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SENATE DOCKET, NO. 48         FILED ON: 1/10/2013

SENATE  .  .  .  .  .  .  .  .  .  .  .  .  .  .  No. 772

 

The Commonwealth of Massachusetts

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PRESENTED BY:

Michael O. Moore

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To the Honorable Senate and House of Representatives of the Commonwealth of Massachusetts in General
              Court assembled:

              The undersigned legislators and/or citizens respectfully petition for the adoption of the accompanying bill:

An Act relative to the definition of attempt in criminal cases.

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PETITION OF:

 

Name:

District/Address:

Michael O. Moore

Second Worcester


SENATE DOCKET, NO. 48        FILED ON: 1/10/2013

SENATE  .  .  .  .  .  .  .  .  .  .  .  .  .  .  No. 772

By Mr. Michael O. Moore, a petition (accompanied by bill, Senate, No. 772) of Michael O. Moore for legislation relative to the definition of attempt in criminal cases.  The Judiciary. 


The Commonwealth of Massachusetts
 

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In the Year Two Thousand Thirteen

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An Act relative to the definition of attempt in criminal cases.
 

              Be it enacted by the Senate and House of Representatives in General Court assembled, and by the authority of the same, as follows:
 

              SECTION 1. Section 6 of Chapter 274 of the General Laws, as appearing in the 2010 Official Edition, is hereby amended by striking out, in lines 1 through 3, the words “by doing any act toward its commission, but fails in its perpetration, or is intercepted or prevented in its perpetration” and inserting in place thereof the following:- , as defined in section 6A .

              SECTION 2. Chapter 274 of the General Laws, as so appearing, is hereby further amended by inserting after Section 6 the following new section:-

              Section 6A. (a) A person is guilty of an attempt to commit a crime if, acting with the intent otherwise required for commission of the crime, he:

              (1) purposely engages in conduct that would constitute the crime if the attendant circumstances were as he believes them to be; or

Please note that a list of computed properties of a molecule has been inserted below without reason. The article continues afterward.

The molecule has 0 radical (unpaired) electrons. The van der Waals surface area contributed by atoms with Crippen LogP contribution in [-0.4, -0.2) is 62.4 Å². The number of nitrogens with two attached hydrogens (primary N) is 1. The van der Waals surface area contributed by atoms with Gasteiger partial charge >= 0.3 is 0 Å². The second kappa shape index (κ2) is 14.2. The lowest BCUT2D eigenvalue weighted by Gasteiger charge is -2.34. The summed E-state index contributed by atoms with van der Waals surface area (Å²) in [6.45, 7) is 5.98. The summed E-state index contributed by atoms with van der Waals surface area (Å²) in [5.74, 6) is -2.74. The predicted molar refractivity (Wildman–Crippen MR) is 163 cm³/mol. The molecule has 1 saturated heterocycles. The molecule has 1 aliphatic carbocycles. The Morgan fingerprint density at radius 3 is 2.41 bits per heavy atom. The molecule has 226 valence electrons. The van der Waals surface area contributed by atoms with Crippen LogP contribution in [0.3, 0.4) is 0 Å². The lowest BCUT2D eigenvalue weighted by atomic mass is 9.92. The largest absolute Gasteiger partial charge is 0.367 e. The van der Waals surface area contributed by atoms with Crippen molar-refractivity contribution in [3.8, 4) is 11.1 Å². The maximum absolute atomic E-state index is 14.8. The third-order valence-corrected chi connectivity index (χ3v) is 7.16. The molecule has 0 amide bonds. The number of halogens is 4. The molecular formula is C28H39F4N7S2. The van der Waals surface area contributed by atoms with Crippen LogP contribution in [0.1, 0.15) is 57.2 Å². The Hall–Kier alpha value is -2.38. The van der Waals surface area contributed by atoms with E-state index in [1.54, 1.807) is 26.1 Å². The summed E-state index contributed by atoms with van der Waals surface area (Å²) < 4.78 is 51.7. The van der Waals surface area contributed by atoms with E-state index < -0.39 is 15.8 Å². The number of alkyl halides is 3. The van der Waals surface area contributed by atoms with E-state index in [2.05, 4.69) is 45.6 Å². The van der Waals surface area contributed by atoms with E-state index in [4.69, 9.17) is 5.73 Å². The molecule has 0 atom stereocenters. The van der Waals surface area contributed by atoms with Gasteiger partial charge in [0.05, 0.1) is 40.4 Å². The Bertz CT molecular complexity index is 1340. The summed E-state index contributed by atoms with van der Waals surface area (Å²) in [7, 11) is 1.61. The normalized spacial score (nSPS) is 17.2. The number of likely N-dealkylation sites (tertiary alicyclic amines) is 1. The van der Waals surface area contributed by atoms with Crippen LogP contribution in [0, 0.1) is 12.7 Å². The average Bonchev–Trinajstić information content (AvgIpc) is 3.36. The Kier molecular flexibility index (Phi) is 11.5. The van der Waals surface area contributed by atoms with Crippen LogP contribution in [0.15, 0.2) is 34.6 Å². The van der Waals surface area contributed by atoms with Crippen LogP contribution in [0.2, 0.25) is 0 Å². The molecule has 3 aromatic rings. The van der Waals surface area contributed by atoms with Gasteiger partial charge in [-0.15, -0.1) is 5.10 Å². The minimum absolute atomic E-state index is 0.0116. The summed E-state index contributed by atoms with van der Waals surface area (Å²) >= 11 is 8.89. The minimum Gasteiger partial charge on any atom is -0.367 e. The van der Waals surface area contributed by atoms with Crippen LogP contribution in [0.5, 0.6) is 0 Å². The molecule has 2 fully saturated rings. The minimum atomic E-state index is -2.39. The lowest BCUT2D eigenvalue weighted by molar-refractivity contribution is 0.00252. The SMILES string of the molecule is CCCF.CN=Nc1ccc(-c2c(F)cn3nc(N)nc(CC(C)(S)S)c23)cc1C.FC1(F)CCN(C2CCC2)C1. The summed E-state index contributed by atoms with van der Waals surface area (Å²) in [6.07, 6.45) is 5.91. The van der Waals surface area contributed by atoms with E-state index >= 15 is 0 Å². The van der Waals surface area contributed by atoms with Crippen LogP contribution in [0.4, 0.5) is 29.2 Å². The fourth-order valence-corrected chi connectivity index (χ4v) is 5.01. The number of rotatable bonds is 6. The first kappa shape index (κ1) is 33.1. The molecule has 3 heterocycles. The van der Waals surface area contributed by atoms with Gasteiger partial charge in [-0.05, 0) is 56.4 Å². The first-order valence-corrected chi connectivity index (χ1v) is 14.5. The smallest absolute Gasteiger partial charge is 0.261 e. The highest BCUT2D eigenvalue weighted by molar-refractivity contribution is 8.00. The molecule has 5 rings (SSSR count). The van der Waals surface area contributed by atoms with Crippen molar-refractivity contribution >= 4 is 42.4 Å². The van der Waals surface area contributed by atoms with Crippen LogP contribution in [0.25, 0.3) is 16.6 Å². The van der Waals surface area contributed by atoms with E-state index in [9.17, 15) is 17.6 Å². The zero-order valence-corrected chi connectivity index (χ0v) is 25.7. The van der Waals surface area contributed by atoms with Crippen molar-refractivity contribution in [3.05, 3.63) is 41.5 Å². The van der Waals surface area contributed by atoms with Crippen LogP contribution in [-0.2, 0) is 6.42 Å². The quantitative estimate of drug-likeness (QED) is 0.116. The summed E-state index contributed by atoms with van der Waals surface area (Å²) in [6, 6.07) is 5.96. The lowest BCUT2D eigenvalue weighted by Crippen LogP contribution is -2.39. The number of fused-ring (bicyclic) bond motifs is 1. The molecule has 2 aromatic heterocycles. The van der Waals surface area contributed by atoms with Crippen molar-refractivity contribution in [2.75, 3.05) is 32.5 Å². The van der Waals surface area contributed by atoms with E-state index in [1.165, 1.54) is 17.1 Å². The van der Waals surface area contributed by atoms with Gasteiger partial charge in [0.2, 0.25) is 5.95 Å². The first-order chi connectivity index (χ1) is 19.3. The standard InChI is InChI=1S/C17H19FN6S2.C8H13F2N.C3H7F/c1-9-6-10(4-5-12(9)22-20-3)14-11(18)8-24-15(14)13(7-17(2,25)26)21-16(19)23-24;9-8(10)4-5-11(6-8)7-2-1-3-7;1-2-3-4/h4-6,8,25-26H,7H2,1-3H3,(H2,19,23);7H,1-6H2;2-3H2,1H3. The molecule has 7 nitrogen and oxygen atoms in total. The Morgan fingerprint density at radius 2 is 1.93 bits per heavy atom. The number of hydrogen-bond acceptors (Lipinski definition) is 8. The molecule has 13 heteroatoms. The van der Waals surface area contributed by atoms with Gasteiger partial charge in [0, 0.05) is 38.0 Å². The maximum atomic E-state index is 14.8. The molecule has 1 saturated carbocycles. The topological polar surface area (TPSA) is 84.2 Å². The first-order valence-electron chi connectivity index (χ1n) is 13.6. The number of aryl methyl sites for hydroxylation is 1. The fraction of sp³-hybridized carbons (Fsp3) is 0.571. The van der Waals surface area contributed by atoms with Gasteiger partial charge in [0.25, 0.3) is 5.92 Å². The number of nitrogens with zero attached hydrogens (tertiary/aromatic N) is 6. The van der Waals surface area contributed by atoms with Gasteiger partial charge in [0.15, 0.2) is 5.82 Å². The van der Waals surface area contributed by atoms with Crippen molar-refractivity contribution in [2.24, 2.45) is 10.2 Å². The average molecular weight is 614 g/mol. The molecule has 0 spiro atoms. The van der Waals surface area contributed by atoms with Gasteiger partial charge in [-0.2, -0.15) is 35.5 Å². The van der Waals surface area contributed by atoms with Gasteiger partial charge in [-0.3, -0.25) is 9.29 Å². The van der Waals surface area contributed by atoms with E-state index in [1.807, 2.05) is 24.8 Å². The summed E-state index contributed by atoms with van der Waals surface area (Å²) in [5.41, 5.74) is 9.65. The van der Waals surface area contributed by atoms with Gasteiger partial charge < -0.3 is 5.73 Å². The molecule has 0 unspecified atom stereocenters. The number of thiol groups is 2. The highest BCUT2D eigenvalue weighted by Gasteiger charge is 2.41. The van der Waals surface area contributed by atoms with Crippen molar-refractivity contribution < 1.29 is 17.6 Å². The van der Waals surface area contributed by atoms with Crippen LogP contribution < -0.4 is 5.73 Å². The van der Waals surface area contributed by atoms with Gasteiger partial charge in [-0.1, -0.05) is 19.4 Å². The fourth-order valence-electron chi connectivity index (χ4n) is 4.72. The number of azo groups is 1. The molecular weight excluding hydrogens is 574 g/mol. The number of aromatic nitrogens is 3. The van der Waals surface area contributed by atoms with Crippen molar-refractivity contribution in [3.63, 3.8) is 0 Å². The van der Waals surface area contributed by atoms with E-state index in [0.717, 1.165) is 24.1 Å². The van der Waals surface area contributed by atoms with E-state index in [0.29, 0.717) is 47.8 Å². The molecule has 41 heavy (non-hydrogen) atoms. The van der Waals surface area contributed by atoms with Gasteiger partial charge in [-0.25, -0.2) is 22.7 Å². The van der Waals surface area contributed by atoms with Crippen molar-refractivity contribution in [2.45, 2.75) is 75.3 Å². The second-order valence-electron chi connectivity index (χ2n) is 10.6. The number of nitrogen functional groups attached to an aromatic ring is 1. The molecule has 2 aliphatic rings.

(2) when causing a particular result is an element of the crime, does or omits to do anything with the purpose of causing or with the belief that it will cause such result without further conduct on his part; or

              (3) purposely does or omits to do anything that, under the circumstances as he believes them to be, is an act or omission constituting a substantial step in a course of conduct planned to culminate in his commission of the crime.

              (b) Conduct shall not be held to constitute a substantial step under Subsection (a)(3) unless it is strongly corroborative of the actor's criminal purpose. Without negativing the sufficiency of other conduct, the following, if strongly corroborative of the actor's criminal purpose, shall not be held insufficient as a matter of law:

              (1) lying in wait, searching for or following the contemplated victim of the crime;

              (2) enticing or seeking to entice the contemplated victim of the crime to go to the place contemplated for its commission;

              (3) reconnoitering the place contemplated for the commission of the crime;

              (4) unlawful entry of a structure, vehicle or enclosure in which it is contemplated that the crime will be committed;

              (5) possession of materials to be employed in the commission of the crime, that are specially designed for such unlawful use or that can serve no lawful purpose of the actor under the circumstances;

              (6) possession, collection or fabrication of materials to be employed in the commission of the crime, at or near the place contemplated for its commission, if such possession, collection or fabrication serves no lawful purpose of the actor under the circumstances;

              (7) soliciting an innocent agent to engage in conduct constituting an element of the crime.

              (c) A person who engages in conduct designed to aid another to commit a crime that would establish his complicity if the crime were committed by such other person, is guilty of an attempt to commit the crime, although the crime is not committed or attempted by such other person.

              (d) When the actor's conduct would otherwise constitute an attempt under subsection (a)(2) or (a)(3), it is an affirmative defense that he abandoned his effort to commit the crime or otherwise prevented its commission, under circumstances manifesting a complete and voluntary renunciation of his criminal purpose. The establishment of such defense does not, however, affect the liability of an accomplice who did not join in such abandonment or prevention.

              Renunciation of criminal purpose is not voluntary if it is motivated, in whole or in part, by circumstances, not present or apparent at the inception of the actor's course of conduct, that increase the probability of detection or apprehension or that make more difficult the accomplishment of the criminal purpose. Renunciation is not complete if it is motivated by a decision to postpone the criminal conduct until a more advantageous time or to transfer the criminal effort to another but similar objective or victim.

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